Critical trends in the telecommunications industry

To understand the issues impacting the telecommunications industry, in the first feature from a recent white paper written by Michael Blumberg, President of Blumberg Advisory Group, in partnership with IFS, we begin with an examination of key trends which
make these outcome-based service models possible.

 

There is no other industry in our modern-day economy characterized by hyper-competition, high growth, and massive disruption as much as the telecommunications industry. The roll-out of new technologies improves how telecommunication companies operate their networks, deliver service to their customers, and communicate with each other. Several technology trends make this environment possible, including 5G and Fiber Optic deployments, Artificial Intelligence, Machine Learning, the IoT, and Edge Computing.

 

These technologies are instrumental in the creation of outcome-based service models where customers purchase the outcome that the product or service provides rather than the product or service itself. Under the outcome-based model, the customer and supplier agree on measurable and attainable service outcomes that are designed to ensure customer success.

 

To meet outcomes, telecommunication suppliers (e.g., telcos) must ensure that their internal processes and operations can support these new models. However, the legacy systems infrastructure in place at many telcos makes it challenging to meet outcome-based performance metrics they’ve established for themselves and their customers. Fortunately, telcos can overcome these obstacles by implementing new technology solutions we examine in this whitepaper.

 

5G NETWORK DEPLOYMENTS

 

Probably the most significant trend impacting the telecom industry is the roll-out of 5G networks. Telecommunication companies have invested and will continue to invest heavily in 5G because it brings faster speed, lower latency, increased availability, and greater capacity to mobile networks. This capability is critical as people become increasingly dependent on mobile devices and demand high-quality and highly reliable wireless network communications. 5G also makes Augmented Reality, IoT, Edge Computing, and other disruptive technologies possible. According to Grandview Research, 5G services represented a $46.6 Billion global market in 2021. Grandview predicts this market will reach $66.5 Billion by 2028.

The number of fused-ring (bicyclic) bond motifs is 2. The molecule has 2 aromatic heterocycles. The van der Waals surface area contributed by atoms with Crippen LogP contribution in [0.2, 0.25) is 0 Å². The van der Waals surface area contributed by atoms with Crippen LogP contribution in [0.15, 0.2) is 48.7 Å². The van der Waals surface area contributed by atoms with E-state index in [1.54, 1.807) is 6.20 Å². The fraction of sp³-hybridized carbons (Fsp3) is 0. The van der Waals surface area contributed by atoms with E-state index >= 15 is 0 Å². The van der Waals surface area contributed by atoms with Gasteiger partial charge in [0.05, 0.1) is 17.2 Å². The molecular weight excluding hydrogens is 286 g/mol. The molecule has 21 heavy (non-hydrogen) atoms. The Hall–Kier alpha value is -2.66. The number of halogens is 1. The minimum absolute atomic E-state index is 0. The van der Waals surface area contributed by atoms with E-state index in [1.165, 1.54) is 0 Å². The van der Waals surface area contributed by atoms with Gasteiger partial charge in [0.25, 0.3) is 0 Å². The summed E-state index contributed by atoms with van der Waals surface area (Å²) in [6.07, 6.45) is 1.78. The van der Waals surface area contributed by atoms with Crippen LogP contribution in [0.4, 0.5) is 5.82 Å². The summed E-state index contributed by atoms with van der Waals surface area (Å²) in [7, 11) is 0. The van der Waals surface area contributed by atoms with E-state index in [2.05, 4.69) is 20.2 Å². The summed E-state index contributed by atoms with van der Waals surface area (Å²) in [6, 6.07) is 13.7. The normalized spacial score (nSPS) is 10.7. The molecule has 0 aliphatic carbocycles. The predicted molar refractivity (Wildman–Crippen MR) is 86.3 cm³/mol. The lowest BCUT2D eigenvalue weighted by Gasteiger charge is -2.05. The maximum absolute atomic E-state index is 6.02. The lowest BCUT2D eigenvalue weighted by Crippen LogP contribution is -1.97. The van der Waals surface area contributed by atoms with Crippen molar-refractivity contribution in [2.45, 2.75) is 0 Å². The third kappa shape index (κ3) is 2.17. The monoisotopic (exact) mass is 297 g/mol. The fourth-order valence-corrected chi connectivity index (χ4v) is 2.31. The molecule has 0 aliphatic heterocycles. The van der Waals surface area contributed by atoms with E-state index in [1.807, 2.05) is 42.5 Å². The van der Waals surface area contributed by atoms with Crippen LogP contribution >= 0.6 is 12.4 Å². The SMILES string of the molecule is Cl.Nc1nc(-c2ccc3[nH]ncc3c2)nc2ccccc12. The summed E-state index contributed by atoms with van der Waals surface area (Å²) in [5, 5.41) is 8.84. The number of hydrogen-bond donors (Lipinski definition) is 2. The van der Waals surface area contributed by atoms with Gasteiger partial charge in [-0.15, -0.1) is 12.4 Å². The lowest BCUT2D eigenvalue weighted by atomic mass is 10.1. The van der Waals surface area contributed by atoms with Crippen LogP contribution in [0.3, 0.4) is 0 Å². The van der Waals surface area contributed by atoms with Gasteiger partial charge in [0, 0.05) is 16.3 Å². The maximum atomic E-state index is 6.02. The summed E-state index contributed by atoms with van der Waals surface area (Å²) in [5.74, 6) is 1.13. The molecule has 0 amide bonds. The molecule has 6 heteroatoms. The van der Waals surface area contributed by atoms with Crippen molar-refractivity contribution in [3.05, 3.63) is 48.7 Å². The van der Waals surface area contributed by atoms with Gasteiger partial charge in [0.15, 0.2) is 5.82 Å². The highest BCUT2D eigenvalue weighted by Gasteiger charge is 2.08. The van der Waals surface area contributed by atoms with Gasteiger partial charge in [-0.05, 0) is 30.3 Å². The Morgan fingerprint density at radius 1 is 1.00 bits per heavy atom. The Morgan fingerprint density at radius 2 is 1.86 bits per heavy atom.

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"Gartner predicts that 75% of data will be processed outside a traditional centralized data center or cloud by 2025."

FIBER OPTIC CABLING

 

In parallel to 5G rollouts, telcos will continue to deploy fiber optic cable to support their broadband internet and long-haul backbone networks. According to Market and Markets, the global fiber optic cable market was $9.2 Billion in 2020 and it is forecast to reach $20.8 Billion by 2026. Several factors are driving this growth. First, the demand for high-speed home internet connections has increased exponentially as millions of workers around the globe switched to work from home models.

 

Second, while fiber optic provides fast internet speed to the customer premises (i.e., home, building, factory, etc.), consumers may find the signal strength weak throughout the building, mainly when broadcast to multiple rooms or floors. To overcome this challenge, building owners and homeowners can turn to structured cabling solutions from their telcos or installers to run fiber optic cables throughout the entire structure.

 

Third, fiber optic cable enhances the signal strength of 5G wireless networks. At issue, 5G has limitations regarding long-range effectiveness and the ability to penetrate walls and other structures. Telcos are beginning to combat this issue with back-haul networks to boost 5G coverage effectiveness. Back-haul networks built upon fiber optic cabling provide the bandwidth necessary to transmit data at a rate consistent with the speed of 5G networks. The deployment of fiber optic cable will increase as the demand for 5G wireless continues to grow.

 

 

ARTIFICIAL INTELLIGENCE AND MACHINE LEARNING

 

Telcos are increasingly utilizing AI/ML to improve their operations and deliver a better service experience. According to Forbes, “Telecommunications is one of the fastest-growing industries that uses AI/ML in many aspects of their business.” AI/ML offers several uses cases for telcos.

 

These include: